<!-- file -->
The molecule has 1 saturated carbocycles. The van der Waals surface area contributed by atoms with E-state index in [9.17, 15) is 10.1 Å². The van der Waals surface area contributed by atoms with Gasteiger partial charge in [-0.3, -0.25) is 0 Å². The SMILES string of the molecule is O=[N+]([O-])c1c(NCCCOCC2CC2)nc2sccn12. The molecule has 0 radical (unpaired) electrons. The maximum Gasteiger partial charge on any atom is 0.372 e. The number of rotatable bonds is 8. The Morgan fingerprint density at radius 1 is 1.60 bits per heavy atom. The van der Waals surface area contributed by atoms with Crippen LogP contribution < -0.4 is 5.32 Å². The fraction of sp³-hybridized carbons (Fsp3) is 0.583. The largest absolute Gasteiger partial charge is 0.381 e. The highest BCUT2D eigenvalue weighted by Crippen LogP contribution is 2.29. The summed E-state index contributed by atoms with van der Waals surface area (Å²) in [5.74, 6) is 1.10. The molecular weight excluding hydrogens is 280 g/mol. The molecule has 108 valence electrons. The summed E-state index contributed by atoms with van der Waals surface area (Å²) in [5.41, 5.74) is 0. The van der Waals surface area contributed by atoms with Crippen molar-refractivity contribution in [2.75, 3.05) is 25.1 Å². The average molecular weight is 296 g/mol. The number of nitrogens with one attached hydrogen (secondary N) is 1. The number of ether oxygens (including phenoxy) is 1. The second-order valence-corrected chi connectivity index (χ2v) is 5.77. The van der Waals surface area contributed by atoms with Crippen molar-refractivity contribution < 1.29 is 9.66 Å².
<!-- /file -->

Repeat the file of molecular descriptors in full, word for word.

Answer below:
The molecule has 1 saturated carbocycles. The van der Waals surface area contributed by atoms with E-state index in [9.17, 15) is 10.1 Å². The van der Waals surface area contributed by atoms with Gasteiger partial charge in [-0.3, -0.25) is 0 Å². The SMILES string of the molecule is O=[N+]([O-])c1c(NCCCOCC2CC2)nc2sccn12. The molecule has 0 radical (unpaired) electrons. The maximum Gasteiger partial charge on any atom is 0.372 e. The number of rotatable bonds is 8. The Morgan fingerprint density at radius 1 is 1.60 bits per heavy atom. The van der Waals surface area contributed by atoms with Crippen LogP contribution < -0.4 is 5.32 Å². The fraction of sp³-hybridized carbons (Fsp3) is 0.583. The largest absolute Gasteiger partial charge is 0.381 e. The highest BCUT2D eigenvalue weighted by Crippen LogP contribution is 2.29. The summed E-state index contributed by atoms with van der Waals surface area (Å²) in [5.74, 6) is 1.10. The molecular weight excluding hydrogens is 280 g/mol. The molecule has 108 valence electrons. The summed E-state index contributed by atoms with van der Waals surface area (Å²) in [5.41, 5.74) is 0. The van der Waals surface area contributed by atoms with Crippen molar-refractivity contribution in [2.75, 3.05) is 25.1 Å². The average molecular weight is 296 g/mol. The number of nitrogens with one attached hydrogen (secondary N) is 1. The number of ether oxygens (including phenoxy) is 1. The second-order valence-corrected chi connectivity index (χ2v) is 5.77. The van der Waals surface area contributed by atoms with Crippen molar-refractivity contribution < 1.29 is 9.66 Å².